Each device is provided with predictions of how much energy they would need or be able to supply for the next trading period. In addition, they are aware of the historic accuracy of these predictions and the current state of both the central market and the grid situation. The idea is that local energy trade can operate within the constraints defined by the current spot price and unit grid tariffs for regular energy use and on-grid feeds. Bids and asks are based on the predictions that are made available. When the market opens it works, similar to a bazaar, the pairing of traders is done arbitrarily. If a seller’s offer is lower than the buyer’s initial bid, a settlement can then be established. The clearing price will be based on the buyer’s bid. The volume demanded does not need to match the supply, and the surplus, or deficit, becomes subject to a new deal.

If a deal cannot be made, the agents try to pair up with others. If sellers and buyers are not successful during the first round of negotiations, they need to adjust their offers. This depends on the increments that have been defined. A selling agent needs to stay calm, hoping that a buyer may ramp up its offer, or it may reduce its sales price a notch or more. Similarly, the buying agent may stay idle for the next round or increase its bid price. The worst a seller can do is to sell to the grid – this is because it  gives the lowest gain. A buyer can never do worse than what the grid can offer. Over time and under stable conditions, the average clearing price will converge towards a theoretical optimum. That is the theory that should be proved. Another objective is to make sure that both pareto optimality and fair deals for all can be achieved.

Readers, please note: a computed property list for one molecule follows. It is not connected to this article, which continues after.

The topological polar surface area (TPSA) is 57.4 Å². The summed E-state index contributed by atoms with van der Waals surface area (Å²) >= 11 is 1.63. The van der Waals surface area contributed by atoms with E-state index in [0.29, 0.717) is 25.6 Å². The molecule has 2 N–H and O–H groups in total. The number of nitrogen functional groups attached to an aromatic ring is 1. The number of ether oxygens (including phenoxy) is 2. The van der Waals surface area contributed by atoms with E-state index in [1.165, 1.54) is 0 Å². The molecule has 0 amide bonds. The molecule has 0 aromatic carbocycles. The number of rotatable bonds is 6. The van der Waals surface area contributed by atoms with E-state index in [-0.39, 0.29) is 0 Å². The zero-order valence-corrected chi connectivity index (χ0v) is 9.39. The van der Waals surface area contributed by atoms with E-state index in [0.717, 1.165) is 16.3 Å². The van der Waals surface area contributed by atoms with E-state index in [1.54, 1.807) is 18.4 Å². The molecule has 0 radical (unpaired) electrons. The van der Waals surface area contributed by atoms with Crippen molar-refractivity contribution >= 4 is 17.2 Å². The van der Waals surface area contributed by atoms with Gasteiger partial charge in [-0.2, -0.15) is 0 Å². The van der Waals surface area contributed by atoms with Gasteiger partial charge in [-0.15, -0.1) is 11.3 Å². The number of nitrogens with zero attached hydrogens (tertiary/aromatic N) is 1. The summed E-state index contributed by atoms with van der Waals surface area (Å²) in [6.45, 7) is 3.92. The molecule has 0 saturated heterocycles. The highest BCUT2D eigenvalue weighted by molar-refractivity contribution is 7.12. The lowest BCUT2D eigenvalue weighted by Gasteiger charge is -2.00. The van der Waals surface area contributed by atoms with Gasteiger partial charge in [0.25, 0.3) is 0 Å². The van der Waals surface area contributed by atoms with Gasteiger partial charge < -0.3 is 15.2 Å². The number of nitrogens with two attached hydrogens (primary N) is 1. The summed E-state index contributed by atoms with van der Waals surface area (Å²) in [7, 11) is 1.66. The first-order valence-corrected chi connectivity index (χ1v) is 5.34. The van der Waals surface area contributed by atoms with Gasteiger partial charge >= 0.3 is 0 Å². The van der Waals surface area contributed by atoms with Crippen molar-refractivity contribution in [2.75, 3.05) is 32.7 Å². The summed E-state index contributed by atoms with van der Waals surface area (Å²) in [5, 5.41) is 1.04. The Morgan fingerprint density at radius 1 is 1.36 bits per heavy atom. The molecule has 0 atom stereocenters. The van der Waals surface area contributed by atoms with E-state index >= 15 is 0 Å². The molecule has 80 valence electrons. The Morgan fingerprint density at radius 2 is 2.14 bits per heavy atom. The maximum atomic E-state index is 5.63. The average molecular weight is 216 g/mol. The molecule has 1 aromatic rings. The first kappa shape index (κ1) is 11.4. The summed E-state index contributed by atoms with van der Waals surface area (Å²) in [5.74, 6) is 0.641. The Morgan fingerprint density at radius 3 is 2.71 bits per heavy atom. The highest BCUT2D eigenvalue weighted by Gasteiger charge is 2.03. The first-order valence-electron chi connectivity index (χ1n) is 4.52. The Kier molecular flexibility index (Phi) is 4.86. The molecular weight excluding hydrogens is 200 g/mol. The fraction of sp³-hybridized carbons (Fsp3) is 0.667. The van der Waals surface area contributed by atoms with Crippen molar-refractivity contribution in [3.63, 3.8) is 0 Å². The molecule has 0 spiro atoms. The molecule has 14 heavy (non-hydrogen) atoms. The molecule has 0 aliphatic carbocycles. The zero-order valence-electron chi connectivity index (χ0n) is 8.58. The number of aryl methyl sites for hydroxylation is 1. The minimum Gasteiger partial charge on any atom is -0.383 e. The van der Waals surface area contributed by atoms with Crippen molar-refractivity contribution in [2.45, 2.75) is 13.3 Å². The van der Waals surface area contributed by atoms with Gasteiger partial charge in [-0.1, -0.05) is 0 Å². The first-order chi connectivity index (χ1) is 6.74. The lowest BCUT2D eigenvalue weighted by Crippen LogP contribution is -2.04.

Fig. 2 The Skagerak trade platform and the control system

The need for more market rules and fine-tuned design

Interestingly, early tests show that there is much more to it than the basic concept supported by simulations that are made transparent. Despite the fact that full-scale use and associated testing have not started yet, the need for additional design rules have still surfaced.

It makes a big difference whether or not the information on the battery’s state of charge is shared with the rest of the market or not. This is where the benefit of full-scale testing with real people and real economies can be spotted. More of this will be tested in the remaining part of the project which will be concluded before 2021.


  1. Sumper, A. 2019.  Micro and Local Power Markets. Wiley, 2019
  2. Bremdal, B and Ilieva, I. 2019. Micro markets in microgrids, in A. Sumper (Ed), Micro and Local Power Markets. Wiley, 2019
  3. Mengelkamp, E., Garttner, J., and Weinhardt, C. 2017. The role of energy storage in local energy markets. 14th International Conference on the European Energy Market (EEM)


Kristoffer Tangrand and Asbjørn Danielsen, University of Tromsø, Norway
Eivind Gramme, Skagerak, Norway

Bernt A Bremdal
Project Manager
E-REGIO project
Smart Innovation Norway & University
of Tromsø

Please note, this article will also appear in the second edition of our new quarterly publication.